interview martin ander

He is the machine behind most of the Flip pro series skate graphics, He is Manderoid!
More known as Mander, which is simply a contraction of Martin Ander. We’ve talked to him about his art, evolution and projects.

Hello Mander, really happy to have you here! How is it going in Gnesta, Sweden? What are you doing right now?

Hi Rom! Life in Gnesta is good. Right now I’m juggling a collaborative t-shirt project and a new graphic for Curren Caples with some book projects and some corporate work.

Flip Comix series by Mander

Let’s go straight in the thick of it. You are in graphics since how long? And in skate graphics? By the way, how did you came in?

I’ve been drawing and creating art all my life, but I really got in to skateboard graphics in 1987, when I first sat foot in a real skateshop on a holiday trip to Los Angeles (Rip City in Santa Monica).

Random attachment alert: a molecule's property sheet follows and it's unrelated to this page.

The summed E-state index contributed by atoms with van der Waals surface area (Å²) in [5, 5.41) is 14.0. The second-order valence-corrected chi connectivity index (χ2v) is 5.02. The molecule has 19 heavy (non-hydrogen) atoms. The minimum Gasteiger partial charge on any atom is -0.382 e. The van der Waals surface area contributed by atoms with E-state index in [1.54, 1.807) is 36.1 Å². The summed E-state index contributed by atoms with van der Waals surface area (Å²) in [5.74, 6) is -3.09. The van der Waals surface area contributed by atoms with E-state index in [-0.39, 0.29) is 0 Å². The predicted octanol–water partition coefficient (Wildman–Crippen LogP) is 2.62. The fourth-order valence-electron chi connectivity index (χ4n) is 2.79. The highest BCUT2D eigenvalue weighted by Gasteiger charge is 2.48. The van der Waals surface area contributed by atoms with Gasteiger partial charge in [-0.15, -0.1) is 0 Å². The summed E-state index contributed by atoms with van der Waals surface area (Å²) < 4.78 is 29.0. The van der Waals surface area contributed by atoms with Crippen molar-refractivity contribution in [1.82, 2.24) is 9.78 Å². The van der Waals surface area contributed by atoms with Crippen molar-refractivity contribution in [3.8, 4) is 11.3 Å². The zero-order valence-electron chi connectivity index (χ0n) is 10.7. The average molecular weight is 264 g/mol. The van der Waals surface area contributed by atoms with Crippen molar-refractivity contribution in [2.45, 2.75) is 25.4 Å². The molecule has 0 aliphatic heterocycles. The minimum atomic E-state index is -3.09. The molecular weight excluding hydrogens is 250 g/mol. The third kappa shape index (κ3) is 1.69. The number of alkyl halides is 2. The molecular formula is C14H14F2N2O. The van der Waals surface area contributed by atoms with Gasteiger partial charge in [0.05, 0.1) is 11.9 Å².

it took 20 years for me to get to make real board graphics

I was totally blow away by the work of Jim Phillips, VCJ, Pushead and Wes Humpston. I started sketching on graphics as soon as I got back to the hotel, but it took 20 years for me to get to make real board graphics when my old skate friends turned pro and started their own companies.

By then i had been already been working professionally with other kinds of illustration for about 10 years all the time with a thought in my head that I wanted my work to end up on skate decks some time.

Flip skateboards unmatched series by ManderFlip skateboards unmatched series by ManderFlip skateboards unmatched series by Mander

You did illustrations for a lot of brands: Sweet Skateboards, WeSC, Seven Inch Skateboards, Bellows, Polygon Skateboards and for one that absolutely everyone knows: Flip Skateboards. How all these collaborations were made?
My first graphic was for my old skate friend Martin Karlssons brand Bellows. They had the same distribution as Sweet skateboards, so started to work for them to. Sweet was a pretty big euro company so my work got around and more people started recognizing my work.